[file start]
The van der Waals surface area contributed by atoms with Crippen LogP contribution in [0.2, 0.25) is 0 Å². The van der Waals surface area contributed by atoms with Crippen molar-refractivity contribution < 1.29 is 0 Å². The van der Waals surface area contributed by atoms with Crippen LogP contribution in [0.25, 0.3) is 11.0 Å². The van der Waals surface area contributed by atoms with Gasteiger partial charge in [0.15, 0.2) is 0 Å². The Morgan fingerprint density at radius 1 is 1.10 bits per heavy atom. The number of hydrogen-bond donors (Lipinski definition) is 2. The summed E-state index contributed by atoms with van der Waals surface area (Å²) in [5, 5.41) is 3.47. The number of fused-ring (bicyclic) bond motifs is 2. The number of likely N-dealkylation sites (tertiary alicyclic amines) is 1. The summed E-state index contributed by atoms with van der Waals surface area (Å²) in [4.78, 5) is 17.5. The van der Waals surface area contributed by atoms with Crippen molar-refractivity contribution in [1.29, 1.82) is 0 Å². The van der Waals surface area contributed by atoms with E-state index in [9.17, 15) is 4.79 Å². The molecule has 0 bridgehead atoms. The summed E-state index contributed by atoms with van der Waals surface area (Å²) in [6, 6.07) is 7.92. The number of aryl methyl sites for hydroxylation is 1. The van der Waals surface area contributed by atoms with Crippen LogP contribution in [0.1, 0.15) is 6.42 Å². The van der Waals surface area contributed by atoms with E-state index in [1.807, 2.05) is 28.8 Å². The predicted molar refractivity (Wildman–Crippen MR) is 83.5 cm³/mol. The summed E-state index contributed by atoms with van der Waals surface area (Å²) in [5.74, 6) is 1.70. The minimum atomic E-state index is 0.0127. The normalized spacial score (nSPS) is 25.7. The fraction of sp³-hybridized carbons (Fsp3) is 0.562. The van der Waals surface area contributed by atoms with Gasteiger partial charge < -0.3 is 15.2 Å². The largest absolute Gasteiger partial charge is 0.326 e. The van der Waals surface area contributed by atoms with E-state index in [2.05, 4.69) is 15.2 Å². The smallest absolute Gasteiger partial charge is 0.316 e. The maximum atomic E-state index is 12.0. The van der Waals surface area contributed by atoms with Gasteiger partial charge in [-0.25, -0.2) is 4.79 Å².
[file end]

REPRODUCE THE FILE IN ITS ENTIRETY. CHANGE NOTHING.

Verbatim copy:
The van der Waals surface area contributed by atoms with Crippen LogP contribution in [0.2, 0.25) is 0 Å². The van der Waals surface area contributed by atoms with Crippen molar-refractivity contribution < 1.29 is 0 Å². The van der Waals surface area contributed by atoms with Crippen LogP contribution in [0.25, 0.3) is 11.0 Å². The van der Waals surface area contributed by atoms with Gasteiger partial charge in [0.15, 0.2) is 0 Å². The Morgan fingerprint density at radius 1 is 1.10 bits per heavy atom. The number of hydrogen-bond donors (Lipinski definition) is 2. The summed E-state index contributed by atoms with van der Waals surface area (Å²) in [5, 5.41) is 3.47. The number of fused-ring (bicyclic) bond motifs is 2. The number of likely N-dealkylation sites (tertiary alicyclic amines) is 1. The summed E-state index contributed by atoms with van der Waals surface area (Å²) in [4.78, 5) is 17.5. The van der Waals surface area contributed by atoms with Crippen molar-refractivity contribution in [1.29, 1.82) is 0 Å². The van der Waals surface area contributed by atoms with E-state index in [9.17, 15) is 4.79 Å². The molecule has 0 bridgehead atoms. The summed E-state index contributed by atoms with van der Waals surface area (Å²) in [6, 6.07) is 7.92. The number of aryl methyl sites for hydroxylation is 1. The van der Waals surface area contributed by atoms with Crippen LogP contribution in [0.1, 0.15) is 6.42 Å². The van der Waals surface area contributed by atoms with E-state index in [1.807, 2.05) is 28.8 Å². The predicted molar refractivity (Wildman–Crippen MR) is 83.5 cm³/mol. The summed E-state index contributed by atoms with van der Waals surface area (Å²) in [5.74, 6) is 1.70. The minimum atomic E-state index is 0.0127. The normalized spacial score (nSPS) is 25.7. The fraction of sp³-hybridized carbons (Fsp3) is 0.562. The van der Waals surface area contributed by atoms with Gasteiger partial charge < -0.3 is 15.2 Å². The largest absolute Gasteiger partial charge is 0.326 e. The van der Waals surface area contributed by atoms with E-state index in [2.05, 4.69) is 15.2 Å². The smallest absolute Gasteiger partial charge is 0.316 e. The maximum atomic E-state index is 12.0. The van der Waals surface area contributed by atoms with Gasteiger partial charge in [-0.25, -0.2) is 4.79 Å².